16. Kenneth JL, Thomas DS (2001) Analysis of relative gene expression data using real-time quantitative PCR and the 2−ΔΔCt CT method. Methods 25:402–408CrossRefGoogle Scholar
  17. Li F, Cui J, Wang ZQ, Jiang P (2010) Sensitivity and optimization of artificial digestion in the inspection of meat for Trichinella spiralis. Foodborne Pathog Dis 7:879–885PubMedCrossRefGoogle Scholar
  18. Li CK, Seth R, Gray T, Bayston R, Mahida YR, Wakelin D (1998) Production of proinflammatory cytokines and inflammatory mediators in human intestinal epithelial cells after invasion by Trichinella spiralis. Infect Immun 66:2200–2206PubMedGoogle Scholar
  19. Man Warren T, Gagliardo L, Geyer J, McVay C, Pearce-Kelling S, Appleton J (1997) Invasion of intestinal epithelia in vitro by the parasitic nematode Trichinella spiralis. Infect Immun 65(11):4806–4812Google Scholar
  20. Murray J, Manoury B, Balic A, Watts C, Maizels RM (2005) Bm-CPI- 2, a cystatin from Brugia malayi nematode parasites, differs from Caenorhabditis elegans cystatins in a specific site mediating inhibition of the antigen-processing enzyme AEP. Mol Biochem Parasitol 139:197–203PubMedCrossRefGoogle Scholar
  21. Nagano I, Wu Z, Takahashi Y (2009) Functional genes and proteins of Trichinella spp. Parasitol Res 104:197–207. doi: 10.1007/s00436-008-1248-1 PubMedCrossRefGoogle Scholar
  22. Nagano I, Wu Z, Asano K, Takahashi Y (2011) Molecular cloning and characterization of transgelin-like proteins mainly transcribed in newborn larvae of Trichinella spp. Vet Parasitol 178:134–142PubMedCrossRefGoogle Scholar
  23. Newlands GF, Skuce PJ, Knox DP, Smith WD (2001) Cloning and expression of cystatin, a potent cysteine protease inhibitor from the gut of Haemonchus contortus. Parasitology 122:371–378PubMedCrossRefGoogle Scholar
  24. Ren HJ, Cui J, Wang ZQ, Liu RD (2011) Norma l mouse intestinal epithelial cells as a model for the in vitro invasion of Trichinella spiralis infective larvae. PLoS One 6:e27010PubMedCrossRefGoogle Scholar
  25. Ren HJ, Cui J, Yang W, Liu RD, Wang ZQ (2013a) Identification of differentially expressed genes in Trichinella spiralis larvae after exposure to host intestine milieu. PLoS One 8:e67570. doi: 10.1371/journal.pone.0067570 PubMedCrossRefGoogle Scholar
  26. Ren HJ, Liu RD, Wang ZQ, Cui J (2013b) Construction of a Trichinella spiralis phage display library and use for identifying the host enterocyte–parasite interactions. Parasitol Res 112:1857–1863. doi: 10.1007/s00436-013-3339-x PubMedCrossRefGoogle Scholar
  27. Robinson MW, Connolly B (2005) Proteomic analysis of the excretory–secretory proteins of the Trichinella spiralis L1 larva, a nematode parasite of skeletal muscle. Proteomics 5:4525–4532PubMedCrossRefGoogle Scholar
  28. Romaris F, North SJ, Gagliardo LF, Butcher BA, Ghosh K, Beiting DP, Panico M, Arasu P, Dell A, Morris HR, Appleton JA (2002) A putative serine protease among the excretory–secretory glycoproteins of L1 Trichinella spiralis. Mol Biochem Parasitol 122:149–160PubMedCrossRefGoogle Scholar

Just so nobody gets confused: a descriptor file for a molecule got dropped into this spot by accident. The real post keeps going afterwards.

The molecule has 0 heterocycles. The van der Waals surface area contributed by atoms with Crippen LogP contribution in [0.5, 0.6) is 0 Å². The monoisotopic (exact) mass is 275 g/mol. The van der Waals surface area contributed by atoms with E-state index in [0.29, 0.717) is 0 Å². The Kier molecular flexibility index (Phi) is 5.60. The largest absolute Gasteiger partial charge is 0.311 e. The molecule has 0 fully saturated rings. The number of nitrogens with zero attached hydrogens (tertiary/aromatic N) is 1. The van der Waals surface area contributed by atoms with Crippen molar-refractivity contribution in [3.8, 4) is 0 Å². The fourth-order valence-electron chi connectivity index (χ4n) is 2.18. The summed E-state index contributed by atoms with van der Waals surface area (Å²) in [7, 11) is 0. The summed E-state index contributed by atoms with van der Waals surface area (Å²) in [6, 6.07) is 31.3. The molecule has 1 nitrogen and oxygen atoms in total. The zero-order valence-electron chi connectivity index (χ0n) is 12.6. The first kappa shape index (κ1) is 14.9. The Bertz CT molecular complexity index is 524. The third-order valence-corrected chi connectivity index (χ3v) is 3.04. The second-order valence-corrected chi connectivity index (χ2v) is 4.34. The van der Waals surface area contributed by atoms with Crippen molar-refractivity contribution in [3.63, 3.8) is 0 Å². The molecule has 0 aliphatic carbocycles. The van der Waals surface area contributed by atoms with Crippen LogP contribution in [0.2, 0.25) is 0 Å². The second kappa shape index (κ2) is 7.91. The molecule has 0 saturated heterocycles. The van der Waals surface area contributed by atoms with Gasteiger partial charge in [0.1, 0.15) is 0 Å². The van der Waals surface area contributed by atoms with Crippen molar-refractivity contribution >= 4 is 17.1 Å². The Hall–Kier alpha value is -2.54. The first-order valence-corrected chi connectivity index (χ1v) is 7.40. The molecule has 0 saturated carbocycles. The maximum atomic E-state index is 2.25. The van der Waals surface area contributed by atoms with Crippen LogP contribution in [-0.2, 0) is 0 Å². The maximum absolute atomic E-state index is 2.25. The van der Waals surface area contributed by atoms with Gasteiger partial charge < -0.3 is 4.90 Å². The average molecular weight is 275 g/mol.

29. Schmittgen TD, Livak KJ (2008) Analyzing real-time PCR data by the comparative C (T) method. Nat Protoc 3:1101–1108PubMedCrossRefGoogle Scholar
  30. Stewart GL, Despommier DD, Burnham J, Raines KM (1987) Trichinella spiralis: behavior, structure, and biochemistry of larvae following exposure to components of the host enteric environment. Exp Parasitol 63:195–204PubMedCrossRefGoogle Scholar
  31. Theodoropoulos G, Petrakos G (2010) Trichinella spiralis: differential effect of host bile on the in vitro invasion of infective larvae into epithelial cells. Exp Parasitol 126:441–444PubMedCrossRefGoogle Scholar
  32. Theodoropoulos G, Prokou M, Georgiadou V, Petrakos M, Webster P, Kapel CM (2005) Effects of raw biles and their non-protein fractions from fox, pig, sheep and chicken on the survival of Trichinella spp. in vitro. Vet Parasitol 132:63–67PubMedCrossRefGoogle Scholar
  33. Wang N, Stamenović D (2000) Contribution of intermediate filaments to cell stiffness, stiffening, and growth. Am J Physiol Cell Physiol 279:C188–194PubMedGoogle Scholar
  34. Wang L, Cui J, Wang SW, Wang ZQ (2010) Observation of the in vitro invasion of intestinal epithelial cells by Trichinella spiralis larvae and their development in those cells. J Pathog Biol 5:901–903Google Scholar
  35. Wang SW, Wang ZQ, Cui J (2011) Protein change of intestinal epithelial cells induced in vitro by Trichinella spiralis infective larvae. Parasitol Res 108:593–599. doi: 10.1007/s00436-010-2102-9 PubMedCrossRefGoogle Scholar
  36. Wang ZQ, Wang L, Cui J (2012) Proteomic analysis of Trichinella spiralis proteins in intestinal epithelial cells after culture with their larvae by shotgun LC-MS/MS approach. J Proteomics 75:2375–2383. doi: 10.1016/j.jprot.2012.02.005 PubMedCrossRefGoogle Scholar
  37. Wang L, Wang ZQ, Cui J (2013a) Proteomic analysis of the changed proteins of Trichinella spiralis infective larvae after co-culture in vitro with intestinal epithelial cells. Vet Parasitol 194:160–163. doi: 10.1016/j.vetpar.2013.01.045 CrossRefGoogle Scholar
  38. Wang L, Wang ZQ, Cui J (2013b) Protein changes of Trichinella spiralis muscle larvae in vitro induced by bovine bile. Vet Parasitol 194:164–167. doi: 10.1016/j.vetpar.2013.01. 046 CrossRefGoogle Scholar
  39. Whelan JA, Russell NB, Whelan MA (2003) A method for the absolute quantification of cDNA using real-time PCR. J Immunol Methods 278:261–269PubMedCrossRefGoogle Scholar
  40. Yang Y, Jian W, Qin W (2010) Molecular cloning and phylogenetic analysis of small GTPase protein Tscdc42 from Trichinella spiralis. Parasitol Res 106:801–808. doi: 10.1007/s00436-010-1735-z PubMedCrossRefGoogle Scholar

Copyright information

© Springer-Verlag Berlin Heidelberg 2013

Authors and Affiliations

  1. 1.Department of ParasitologyMedical College, Zhengzhou UniversityZhengzhouChina

Personalised recommendations